PREPPING THE NARRATIVE: NASA PAPER ADMITS LOOKING FOR TECH IN SPACE
There's a curious article at Forbes magazine that was shared by V.T., in which it is reported that a recent NASA paper advocates looking for technology from other civilizations in space:
There's an interesting interpretation to give to this story by way of a bit of high octane speculation, but we'll get to that. First, however, in order to highlight that speculation, let's look at the article and how it summarizes the NASA paper. From the beginning of the article we read the following paragraphs:
From UFO crash sites on other planets and aliens “lurking” on asteroids to a permanent radio telescope on the far side of the Moon, a new NASA-funded study into the search for intelligent extraterrestrial life (SETI) details how future NASA missions could purposefully look for the “technosignatures” of advanced alien civilizations.
Described as evidence for the use of technology or industrial activity in other parts of the Universe, the search for technosignatures has barely begun, but could unearth something surprising without much additional spend, says the study.
Published in the specialized journal Acta Astronautica, the study includes a list of what’s NASA missions could detect as observational “proof of extraterrestrial life” beyond Earth.
Perhaps most intriguingly, the paper suggests that interstellar probes might have been sent into the Solar System a long time ago, perhaps during the last close encounter of our Sun with other stars.
This in itself is interesting, for the implication of the last paragraph is a tacit admission that "someone" from outside this solar system might have "been here" long ago. With this, there is a further implication, namely, that part of NASA's mission should include - for want of a better expression - extraterrestrial archaeology. The article then summarizes NASA's list of "things to look for," which, we note, includes (1) a search for "crash sites on the Moon, Mars, Mercury, or Ceres." What's interesting again are the implications, for crash sites would imply "debris fields," and anyone who looked through the snapshots accompanying the link of last Friday's blog will readily appreciate the significance of this point.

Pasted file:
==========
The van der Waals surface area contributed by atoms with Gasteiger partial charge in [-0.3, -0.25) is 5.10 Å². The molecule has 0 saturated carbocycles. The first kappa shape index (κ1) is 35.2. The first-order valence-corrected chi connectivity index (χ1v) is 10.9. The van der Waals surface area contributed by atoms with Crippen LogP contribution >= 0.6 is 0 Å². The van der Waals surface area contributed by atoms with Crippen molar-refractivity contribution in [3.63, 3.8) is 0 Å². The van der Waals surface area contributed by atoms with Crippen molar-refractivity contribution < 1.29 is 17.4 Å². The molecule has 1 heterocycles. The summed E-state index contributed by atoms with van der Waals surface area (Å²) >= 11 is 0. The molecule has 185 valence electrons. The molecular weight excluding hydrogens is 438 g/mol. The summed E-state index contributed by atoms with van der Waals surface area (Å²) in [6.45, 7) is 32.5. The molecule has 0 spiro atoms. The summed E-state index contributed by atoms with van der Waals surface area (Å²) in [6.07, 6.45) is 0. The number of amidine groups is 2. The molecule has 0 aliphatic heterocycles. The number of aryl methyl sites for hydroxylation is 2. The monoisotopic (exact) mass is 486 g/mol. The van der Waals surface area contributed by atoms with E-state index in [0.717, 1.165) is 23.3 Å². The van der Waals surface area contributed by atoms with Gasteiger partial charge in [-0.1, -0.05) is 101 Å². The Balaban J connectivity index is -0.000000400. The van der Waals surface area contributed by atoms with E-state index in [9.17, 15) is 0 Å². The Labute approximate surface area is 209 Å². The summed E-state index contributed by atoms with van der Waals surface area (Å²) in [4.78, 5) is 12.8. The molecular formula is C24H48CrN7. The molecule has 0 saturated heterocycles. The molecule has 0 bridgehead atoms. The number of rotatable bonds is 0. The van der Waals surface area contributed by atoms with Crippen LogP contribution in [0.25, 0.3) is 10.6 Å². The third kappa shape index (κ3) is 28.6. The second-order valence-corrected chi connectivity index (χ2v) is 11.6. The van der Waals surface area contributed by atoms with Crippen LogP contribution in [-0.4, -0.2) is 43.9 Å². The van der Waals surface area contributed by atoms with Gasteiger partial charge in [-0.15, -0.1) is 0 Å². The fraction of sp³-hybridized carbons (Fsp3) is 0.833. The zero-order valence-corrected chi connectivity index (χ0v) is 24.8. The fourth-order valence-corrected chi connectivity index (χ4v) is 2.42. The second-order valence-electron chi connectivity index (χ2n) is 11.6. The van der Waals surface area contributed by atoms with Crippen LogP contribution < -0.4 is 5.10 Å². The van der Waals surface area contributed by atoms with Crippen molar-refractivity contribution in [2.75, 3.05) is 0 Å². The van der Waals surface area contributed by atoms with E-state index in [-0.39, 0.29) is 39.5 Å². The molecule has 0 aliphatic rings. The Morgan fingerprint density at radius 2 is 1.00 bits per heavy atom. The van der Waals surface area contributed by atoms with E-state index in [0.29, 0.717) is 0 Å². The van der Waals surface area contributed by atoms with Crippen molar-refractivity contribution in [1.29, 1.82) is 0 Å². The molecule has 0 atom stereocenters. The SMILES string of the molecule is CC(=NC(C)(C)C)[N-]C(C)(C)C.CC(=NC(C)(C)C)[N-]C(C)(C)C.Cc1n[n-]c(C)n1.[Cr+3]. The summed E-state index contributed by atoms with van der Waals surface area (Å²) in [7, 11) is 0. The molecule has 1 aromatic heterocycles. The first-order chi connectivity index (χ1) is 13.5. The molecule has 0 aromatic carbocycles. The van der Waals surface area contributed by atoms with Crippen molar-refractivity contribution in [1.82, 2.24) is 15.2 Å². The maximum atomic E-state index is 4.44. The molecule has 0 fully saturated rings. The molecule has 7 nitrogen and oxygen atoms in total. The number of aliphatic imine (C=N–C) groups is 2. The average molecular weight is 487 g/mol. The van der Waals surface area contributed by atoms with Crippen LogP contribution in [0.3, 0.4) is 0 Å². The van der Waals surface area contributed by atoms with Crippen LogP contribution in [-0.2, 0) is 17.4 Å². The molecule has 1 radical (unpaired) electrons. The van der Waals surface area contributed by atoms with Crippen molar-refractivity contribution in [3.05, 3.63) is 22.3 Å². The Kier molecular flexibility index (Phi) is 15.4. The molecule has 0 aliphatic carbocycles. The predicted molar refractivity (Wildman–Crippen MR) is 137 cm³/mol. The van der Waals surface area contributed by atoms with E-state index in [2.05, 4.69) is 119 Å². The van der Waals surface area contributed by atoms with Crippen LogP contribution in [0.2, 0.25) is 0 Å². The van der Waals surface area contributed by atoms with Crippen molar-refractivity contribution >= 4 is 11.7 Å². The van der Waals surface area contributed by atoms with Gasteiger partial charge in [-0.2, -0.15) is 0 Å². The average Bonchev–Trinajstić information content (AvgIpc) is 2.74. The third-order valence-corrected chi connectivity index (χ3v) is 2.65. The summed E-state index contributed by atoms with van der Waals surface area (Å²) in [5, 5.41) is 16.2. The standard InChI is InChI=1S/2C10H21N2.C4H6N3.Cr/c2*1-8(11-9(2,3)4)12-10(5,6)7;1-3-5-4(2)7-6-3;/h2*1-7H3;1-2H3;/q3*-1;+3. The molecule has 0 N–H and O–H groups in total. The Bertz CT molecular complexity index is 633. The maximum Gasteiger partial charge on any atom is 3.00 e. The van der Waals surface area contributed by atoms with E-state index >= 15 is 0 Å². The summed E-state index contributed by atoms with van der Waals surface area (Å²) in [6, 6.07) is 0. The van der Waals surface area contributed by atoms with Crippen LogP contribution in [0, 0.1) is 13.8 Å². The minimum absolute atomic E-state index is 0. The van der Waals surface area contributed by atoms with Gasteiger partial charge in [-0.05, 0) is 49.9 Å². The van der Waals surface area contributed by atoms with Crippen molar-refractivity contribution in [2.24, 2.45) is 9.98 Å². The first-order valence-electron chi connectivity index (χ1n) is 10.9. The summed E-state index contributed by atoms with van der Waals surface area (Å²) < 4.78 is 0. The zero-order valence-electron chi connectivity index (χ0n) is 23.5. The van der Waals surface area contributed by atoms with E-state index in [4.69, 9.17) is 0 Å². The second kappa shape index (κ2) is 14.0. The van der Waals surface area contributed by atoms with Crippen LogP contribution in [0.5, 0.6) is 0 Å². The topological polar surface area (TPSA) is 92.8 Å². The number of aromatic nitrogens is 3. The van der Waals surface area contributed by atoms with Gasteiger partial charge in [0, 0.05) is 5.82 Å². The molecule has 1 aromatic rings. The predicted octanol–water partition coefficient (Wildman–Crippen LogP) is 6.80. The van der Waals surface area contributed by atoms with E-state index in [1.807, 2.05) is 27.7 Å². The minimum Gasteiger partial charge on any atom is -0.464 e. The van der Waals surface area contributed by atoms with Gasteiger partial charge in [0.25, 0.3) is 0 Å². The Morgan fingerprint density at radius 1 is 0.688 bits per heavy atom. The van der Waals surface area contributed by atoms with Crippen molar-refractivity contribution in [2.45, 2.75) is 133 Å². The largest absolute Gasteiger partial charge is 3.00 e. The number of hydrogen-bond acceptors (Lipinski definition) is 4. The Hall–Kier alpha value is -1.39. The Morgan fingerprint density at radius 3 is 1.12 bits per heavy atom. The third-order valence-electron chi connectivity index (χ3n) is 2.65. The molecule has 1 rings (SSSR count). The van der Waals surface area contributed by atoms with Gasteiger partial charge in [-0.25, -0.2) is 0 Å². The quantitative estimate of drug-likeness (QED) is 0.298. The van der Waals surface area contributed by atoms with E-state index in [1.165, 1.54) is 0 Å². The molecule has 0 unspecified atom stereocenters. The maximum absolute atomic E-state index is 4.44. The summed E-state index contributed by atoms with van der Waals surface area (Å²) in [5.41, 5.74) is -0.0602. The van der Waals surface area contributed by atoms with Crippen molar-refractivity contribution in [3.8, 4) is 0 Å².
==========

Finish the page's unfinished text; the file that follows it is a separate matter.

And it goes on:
Even more peculiar are points (5) and (6). Point (5) notes that NASA should look for "lurkers on asteroids." Regular readers of my books and blogs will know that I entertained the exploded planet hypothesis for the creation of the asteroid belt, a hypothesis advanced by astronomers in the 19th century who posited a now-missing planet in the solar system that exploded and created not only many of the comets in orbit around the sun, but our solar system's asteroid belt, a hypothesis revived in the 20th century by Dr. Tom van Flandern of the US Naval Observatory. Notably, the 19th century astronomers named that missing planet "Krypton." Even more interesting is the fact that NASA is now entertaining an idea I advanced at the 2015 Secret Space Program in Bastrop, Texas, where I coupled the idea of "the Watchers" found in ancient texts such as the Slavonic text of the book of Enoch, to the exploded planet hypothesis and the hypothesis of an ancient cosmic war.
Then comes point number (6), namely, that NASA should conduct "intercept missions" on "interstellar interlopers," such as the "comet" Oumuamua that came streaking into our Solar System a few years ago, and then left. Some serious scientists entertained the notion that the "comet" wasn't a comet at all, but a spaceship or space probe of some sort. In this respect, the idea of "intercept missions" takes on a more forbidding implication: what should we do if we do intercept something like that? And then finally, another stunner, number (10): look for "small asteroids" that might in fact be "artificial."
Now, all of this might seem "new" and exciting, except it isn't new at all. In the late 1950s NASA commissioned the Brookings Institute to do a study on what one might expect to find as humanity ventured forth in space. That study concluded that one might find all sorts of "remains" and "artifacts", including high technology, left over from some ancient space-faring civilization out there. The study concluded that if that was the case, such discoveries should be handled very carefully if not kept secret altogether, for fear that its disclosure would upset religious fundamentalists. Reading between the lines of the report, it really is implying that one of the purposes of venturing into space was to retrieve and recover (and presumably, reverse engineer) such technology, and any old excuse for keeping it secret would do.
So why am I rehearsing that history? Because of today's high octane speculation. NASA's recent paper about looking for such technology and conducting "intercept" missions is not all that new. In fact, the possibility was known, and talked about, from the very beginning. And if NASA thought of it, one can be assured the Soviets - the only other players in the space race at the time - did too. But most people have never heard of the Brookings Report, and even fewer have sat down to actually read it. (When one does, one is in for some shockers, as I detail in my book Covert Wars and the Clash of Civilizations). In any case, what's new here isn't the content so much as where these ideas are now being talked about, not in a specialized think tank study, but in a major print media outlet.
That, I think is the real story here. And while I'm at it, I'll walk right off the end of the speculation twig once again:
I think a new narrative is being prepared. After all, we've seen a definitive "uptick" in major lamestream media coverage of the whole UFO issue in the past three to four years.
See you on the flip side...
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